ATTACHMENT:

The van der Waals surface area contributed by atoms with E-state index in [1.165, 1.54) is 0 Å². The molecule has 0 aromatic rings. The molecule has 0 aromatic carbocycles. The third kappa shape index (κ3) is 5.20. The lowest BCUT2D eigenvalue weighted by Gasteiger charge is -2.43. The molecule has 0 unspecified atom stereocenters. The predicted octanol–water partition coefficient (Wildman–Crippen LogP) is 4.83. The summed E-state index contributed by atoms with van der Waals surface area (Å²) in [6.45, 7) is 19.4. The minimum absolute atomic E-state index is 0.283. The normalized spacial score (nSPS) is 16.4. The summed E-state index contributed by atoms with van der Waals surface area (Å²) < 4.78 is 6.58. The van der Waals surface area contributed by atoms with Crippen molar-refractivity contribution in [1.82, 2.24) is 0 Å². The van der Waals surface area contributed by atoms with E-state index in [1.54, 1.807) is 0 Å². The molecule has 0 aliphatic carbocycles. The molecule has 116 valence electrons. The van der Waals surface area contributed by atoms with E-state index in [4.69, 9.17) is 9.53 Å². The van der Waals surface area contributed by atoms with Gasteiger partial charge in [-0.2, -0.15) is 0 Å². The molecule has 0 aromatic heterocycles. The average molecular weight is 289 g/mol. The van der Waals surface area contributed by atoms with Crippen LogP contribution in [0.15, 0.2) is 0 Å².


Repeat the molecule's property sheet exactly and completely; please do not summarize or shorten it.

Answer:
The van der Waals surface area contributed by atoms with E-state index in [1.165, 1.54) is 0 Å². The molecule has 0 aromatic rings. The molecule has 0 aromatic carbocycles. The third kappa shape index (κ3) is 5.20. The lowest BCUT2D eigenvalue weighted by Gasteiger charge is -2.43. The molecule has 0 unspecified atom stereocenters. The predicted octanol–water partition coefficient (Wildman–Crippen LogP) is 4.83. The summed E-state index contributed by atoms with van der Waals surface area (Å²) in [6.45, 7) is 19.4. The minimum absolute atomic E-state index is 0.283. The normalized spacial score (nSPS) is 16.4. The summed E-state index contributed by atoms with van der Waals surface area (Å²) < 4.78 is 6.58. The van der Waals surface area contributed by atoms with Crippen molar-refractivity contribution in [1.82, 2.24) is 0 Å². The van der Waals surface area contributed by atoms with E-state index in [1.54, 1.807) is 0 Å². The molecule has 0 aliphatic carbocycles. The molecule has 116 valence electrons. The van der Waals surface area contributed by atoms with E-state index in [4.69, 9.17) is 9.53 Å². The van der Waals surface area contributed by atoms with Gasteiger partial charge in [-0.2, -0.15) is 0 Å². The molecule has 0 aromatic heterocycles. The average molecular weight is 289 g/mol. The van der Waals surface area contributed by atoms with Crippen LogP contribution in [0.15, 0.2) is 0 Å².